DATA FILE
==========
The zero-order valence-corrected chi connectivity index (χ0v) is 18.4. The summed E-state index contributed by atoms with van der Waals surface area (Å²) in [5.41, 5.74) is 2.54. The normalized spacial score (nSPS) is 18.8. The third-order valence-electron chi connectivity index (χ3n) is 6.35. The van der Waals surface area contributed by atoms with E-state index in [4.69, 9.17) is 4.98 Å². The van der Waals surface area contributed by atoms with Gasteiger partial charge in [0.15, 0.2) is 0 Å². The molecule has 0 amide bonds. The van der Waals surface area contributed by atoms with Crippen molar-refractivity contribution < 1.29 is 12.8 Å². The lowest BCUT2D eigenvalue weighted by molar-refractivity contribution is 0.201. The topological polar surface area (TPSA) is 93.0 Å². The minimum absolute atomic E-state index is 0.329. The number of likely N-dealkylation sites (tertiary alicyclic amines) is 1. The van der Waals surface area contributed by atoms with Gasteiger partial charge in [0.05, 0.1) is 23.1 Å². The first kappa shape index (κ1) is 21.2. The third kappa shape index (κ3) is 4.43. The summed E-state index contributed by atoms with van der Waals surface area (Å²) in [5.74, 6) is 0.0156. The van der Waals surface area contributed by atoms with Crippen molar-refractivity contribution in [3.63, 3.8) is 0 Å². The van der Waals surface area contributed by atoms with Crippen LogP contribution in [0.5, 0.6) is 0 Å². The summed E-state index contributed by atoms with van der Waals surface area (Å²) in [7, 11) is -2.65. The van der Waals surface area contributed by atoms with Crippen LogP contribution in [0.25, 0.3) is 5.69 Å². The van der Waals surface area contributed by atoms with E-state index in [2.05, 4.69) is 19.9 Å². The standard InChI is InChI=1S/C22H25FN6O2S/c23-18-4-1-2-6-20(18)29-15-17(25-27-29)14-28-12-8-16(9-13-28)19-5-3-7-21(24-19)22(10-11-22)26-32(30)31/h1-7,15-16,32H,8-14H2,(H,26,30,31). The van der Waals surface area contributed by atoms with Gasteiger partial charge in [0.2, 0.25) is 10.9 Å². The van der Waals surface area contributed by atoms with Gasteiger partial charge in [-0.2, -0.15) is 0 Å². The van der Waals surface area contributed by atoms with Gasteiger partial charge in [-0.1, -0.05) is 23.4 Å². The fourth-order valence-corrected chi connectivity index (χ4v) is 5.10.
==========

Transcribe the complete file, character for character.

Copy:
The zero-order valence-corrected chi connectivity index (χ0v) is 18.4. The summed E-state index contributed by atoms with van der Waals surface area (Å²) in [5.41, 5.74) is 2.54. The normalized spacial score (nSPS) is 18.8. The third-order valence-electron chi connectivity index (χ3n) is 6.35. The van der Waals surface area contributed by atoms with E-state index in [4.69, 9.17) is 4.98 Å². The van der Waals surface area contributed by atoms with Gasteiger partial charge in [0.15, 0.2) is 0 Å². The molecule has 0 amide bonds. The van der Waals surface area contributed by atoms with Crippen molar-refractivity contribution < 1.29 is 12.8 Å². The lowest BCUT2D eigenvalue weighted by molar-refractivity contribution is 0.201. The topological polar surface area (TPSA) is 93.0 Å². The minimum absolute atomic E-state index is 0.329. The number of likely N-dealkylation sites (tertiary alicyclic amines) is 1. The van der Waals surface area contributed by atoms with Gasteiger partial charge in [0.05, 0.1) is 23.1 Å². The first kappa shape index (κ1) is 21.2. The third kappa shape index (κ3) is 4.43. The summed E-state index contributed by atoms with van der Waals surface area (Å²) in [5.74, 6) is 0.0156. The van der Waals surface area contributed by atoms with Crippen molar-refractivity contribution in [3.63, 3.8) is 0 Å². The van der Waals surface area contributed by atoms with Crippen LogP contribution in [0.5, 0.6) is 0 Å². The summed E-state index contributed by atoms with van der Waals surface area (Å²) in [7, 11) is -2.65. The van der Waals surface area contributed by atoms with Crippen LogP contribution in [0.25, 0.3) is 5.69 Å². The van der Waals surface area contributed by atoms with E-state index in [2.05, 4.69) is 19.9 Å². The standard InChI is InChI=1S/C22H25FN6O2S/c23-18-4-1-2-6-20(18)29-15-17(25-27-29)14-28-12-8-16(9-13-28)19-5-3-7-21(24-19)22(10-11-22)26-32(30)31/h1-7,15-16,32H,8-14H2,(H,26,30,31). The van der Waals surface area contributed by atoms with Gasteiger partial charge in [0.2, 0.25) is 10.9 Å². The van der Waals surface area contributed by atoms with Gasteiger partial charge in [-0.2, -0.15) is 0 Å². The van der Waals surface area contributed by atoms with Gasteiger partial charge in [-0.1, -0.05) is 23.4 Å². The fourth-order valence-corrected chi connectivity index (χ4v) is 5.10.